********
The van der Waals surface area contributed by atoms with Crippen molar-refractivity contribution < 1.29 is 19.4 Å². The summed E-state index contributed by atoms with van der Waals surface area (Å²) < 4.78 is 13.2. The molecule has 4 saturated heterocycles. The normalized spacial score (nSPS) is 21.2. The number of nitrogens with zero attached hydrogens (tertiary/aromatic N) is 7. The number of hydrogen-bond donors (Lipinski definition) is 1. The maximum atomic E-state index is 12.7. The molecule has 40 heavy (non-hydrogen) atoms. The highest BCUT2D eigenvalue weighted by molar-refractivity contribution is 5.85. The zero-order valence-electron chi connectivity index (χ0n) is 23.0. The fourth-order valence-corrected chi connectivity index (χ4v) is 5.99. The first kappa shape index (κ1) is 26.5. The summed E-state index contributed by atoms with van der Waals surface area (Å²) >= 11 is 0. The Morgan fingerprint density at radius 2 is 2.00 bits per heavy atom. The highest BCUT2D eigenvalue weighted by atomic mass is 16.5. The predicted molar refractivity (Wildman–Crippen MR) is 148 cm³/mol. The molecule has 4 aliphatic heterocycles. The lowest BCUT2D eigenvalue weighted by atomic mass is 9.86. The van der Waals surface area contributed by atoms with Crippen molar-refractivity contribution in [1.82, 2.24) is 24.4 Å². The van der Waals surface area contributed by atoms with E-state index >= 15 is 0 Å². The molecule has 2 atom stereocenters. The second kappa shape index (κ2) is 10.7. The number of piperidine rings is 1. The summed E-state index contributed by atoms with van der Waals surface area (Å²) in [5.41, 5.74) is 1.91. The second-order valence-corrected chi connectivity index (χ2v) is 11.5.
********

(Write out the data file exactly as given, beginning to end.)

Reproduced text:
The van der Waals surface area contributed by atoms with Crippen molar-refractivity contribution < 1.29 is 19.4 Å². The summed E-state index contributed by atoms with van der Waals surface area (Å²) < 4.78 is 13.2. The molecule has 4 saturated heterocycles. The normalized spacial score (nSPS) is 21.2. The number of nitrogens with zero attached hydrogens (tertiary/aromatic N) is 7. The number of hydrogen-bond donors (Lipinski definition) is 1. The maximum atomic E-state index is 12.7. The molecule has 40 heavy (non-hydrogen) atoms. The highest BCUT2D eigenvalue weighted by molar-refractivity contribution is 5.85. The zero-order valence-electron chi connectivity index (χ0n) is 23.0. The fourth-order valence-corrected chi connectivity index (χ4v) is 5.99. The first kappa shape index (κ1) is 26.5. The summed E-state index contributed by atoms with van der Waals surface area (Å²) >= 11 is 0. The Morgan fingerprint density at radius 2 is 2.00 bits per heavy atom. The highest BCUT2D eigenvalue weighted by atomic mass is 16.5. The predicted molar refractivity (Wildman–Crippen MR) is 148 cm³/mol. The molecule has 4 aliphatic heterocycles. The lowest BCUT2D eigenvalue weighted by atomic mass is 9.86. The van der Waals surface area contributed by atoms with Crippen molar-refractivity contribution in [1.82, 2.24) is 24.4 Å². The van der Waals surface area contributed by atoms with E-state index >= 15 is 0 Å². The molecule has 2 atom stereocenters. The second kappa shape index (κ2) is 10.7. The number of piperidine rings is 1. The summed E-state index contributed by atoms with van der Waals surface area (Å²) in [5.41, 5.74) is 1.91. The second-order valence-corrected chi connectivity index (χ2v) is 11.5.